image RB_1_39_10_161r
Image number: RS.16179
Credit: ©The Royal Society

Agricultural fences




John Clayton (1657-1725, British), Clergyman

Object type

Archive reference number

Manuscript page number




height (page): 181mm
width (page): 147mm


Content object


Diagrams of two types of wooden rail fence used in colonial Virginia, with one inset detail. The upper figure (figure 1) is described as a series of crossed poles or stakes sunk into the ground astride embedded logs. The intersections of the stakes support horizontal rails, shown in the detail drawing.

The lower figure (figure 2) shows the arrangement of a right angled ‘worm fence’ of eight rails’ height.

From the papers of Robert Boyle.

John Clayton (c.1657-1725), natural historian and clergyman, was elected a Fellow of the Royal Society in 1688. Clayton joined the British colonial forces in Virginia in 1684 to become rector of James City Parish in Jamestown.

Robert Boyle (1627-1691), natural philosopher, was a Founding Fellow of the Royal Society. He was also Governor of the New England Company, and communicated avidly with missionaries distributed among British colonies, including Clayton.


‘…they now hedge with trails of Timber trees wch will not last past 6 or 7 years after all theire toile & whereof they will shortly stand in need. They have threy ways raileing in or fenceing their ground. By first laying great timber trees at the bottom of the Fences all round the field so the pigs may not creep into it & then by making holes on either side the tree & stick stakes therein wch bearing against the tree [hold – deleted] make a fork to hold a long rail of timber above….so one above another besides the timber tree. This is the most common fence .You may perhaps better apprehend me by this figure [figure 1 appears here]. bbb are the timber trees aaa the holes in the ground made on either side the trees wherein to put the stakes to support the railes ccc, dddd [railes – deleted] stakes set whose fork [detail drawing appears here] hold the railes thus. Thus they fence their ground. The second is the Worm fence as they call it and is in this sort eight railes of Cloven timber about 9 foot long a piece wch placed thus lie upon one anothr. A lawfull fence is 8 railes high [figure 2 appears here].’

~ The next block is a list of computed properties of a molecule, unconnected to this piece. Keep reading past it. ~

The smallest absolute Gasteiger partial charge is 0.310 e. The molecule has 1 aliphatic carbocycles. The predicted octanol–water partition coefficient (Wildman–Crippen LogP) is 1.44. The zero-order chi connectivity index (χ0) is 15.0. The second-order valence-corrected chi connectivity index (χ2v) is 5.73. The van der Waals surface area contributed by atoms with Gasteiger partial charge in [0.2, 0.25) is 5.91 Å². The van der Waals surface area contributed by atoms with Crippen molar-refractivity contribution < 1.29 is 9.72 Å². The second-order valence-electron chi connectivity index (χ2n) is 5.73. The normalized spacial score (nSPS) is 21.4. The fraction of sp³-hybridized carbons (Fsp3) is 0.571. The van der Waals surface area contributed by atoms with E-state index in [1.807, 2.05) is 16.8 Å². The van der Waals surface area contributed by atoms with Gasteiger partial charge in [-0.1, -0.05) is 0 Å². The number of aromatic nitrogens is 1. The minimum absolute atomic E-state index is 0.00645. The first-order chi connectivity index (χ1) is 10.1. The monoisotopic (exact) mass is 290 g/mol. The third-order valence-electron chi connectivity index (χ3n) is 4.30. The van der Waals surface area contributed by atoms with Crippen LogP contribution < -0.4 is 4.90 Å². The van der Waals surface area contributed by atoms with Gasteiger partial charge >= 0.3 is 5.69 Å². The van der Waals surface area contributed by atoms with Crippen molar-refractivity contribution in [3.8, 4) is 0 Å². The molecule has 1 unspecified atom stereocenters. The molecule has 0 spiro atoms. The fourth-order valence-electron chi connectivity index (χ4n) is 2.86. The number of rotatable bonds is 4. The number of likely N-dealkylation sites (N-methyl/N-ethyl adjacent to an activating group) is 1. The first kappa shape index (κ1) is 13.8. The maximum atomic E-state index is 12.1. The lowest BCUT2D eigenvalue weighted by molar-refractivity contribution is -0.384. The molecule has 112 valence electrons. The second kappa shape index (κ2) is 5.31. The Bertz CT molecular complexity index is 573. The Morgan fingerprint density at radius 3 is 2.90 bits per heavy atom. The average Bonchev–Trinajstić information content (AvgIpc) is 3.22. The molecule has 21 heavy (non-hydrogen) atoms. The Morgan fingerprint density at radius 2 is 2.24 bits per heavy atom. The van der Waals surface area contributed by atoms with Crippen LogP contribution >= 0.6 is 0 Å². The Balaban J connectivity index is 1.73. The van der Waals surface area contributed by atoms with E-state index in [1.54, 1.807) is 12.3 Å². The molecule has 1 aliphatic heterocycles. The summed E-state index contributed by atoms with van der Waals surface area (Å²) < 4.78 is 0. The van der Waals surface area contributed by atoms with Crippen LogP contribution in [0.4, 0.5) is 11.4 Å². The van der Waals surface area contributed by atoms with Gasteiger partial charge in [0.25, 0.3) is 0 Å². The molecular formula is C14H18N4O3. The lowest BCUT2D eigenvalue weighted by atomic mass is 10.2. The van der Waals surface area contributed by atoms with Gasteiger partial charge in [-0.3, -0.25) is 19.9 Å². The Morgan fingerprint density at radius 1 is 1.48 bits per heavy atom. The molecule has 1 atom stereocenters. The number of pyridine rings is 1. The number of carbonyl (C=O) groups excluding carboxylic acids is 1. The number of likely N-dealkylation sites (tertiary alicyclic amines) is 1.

Transcribed by the Making Visible project

Object history

Appears within ‘An account of Virginia’ by John Clayton.

Related Fellows

Robert Boyle (1627-1691, British), Natural philosopher

Associated place

<The World>
   > North America
      > United States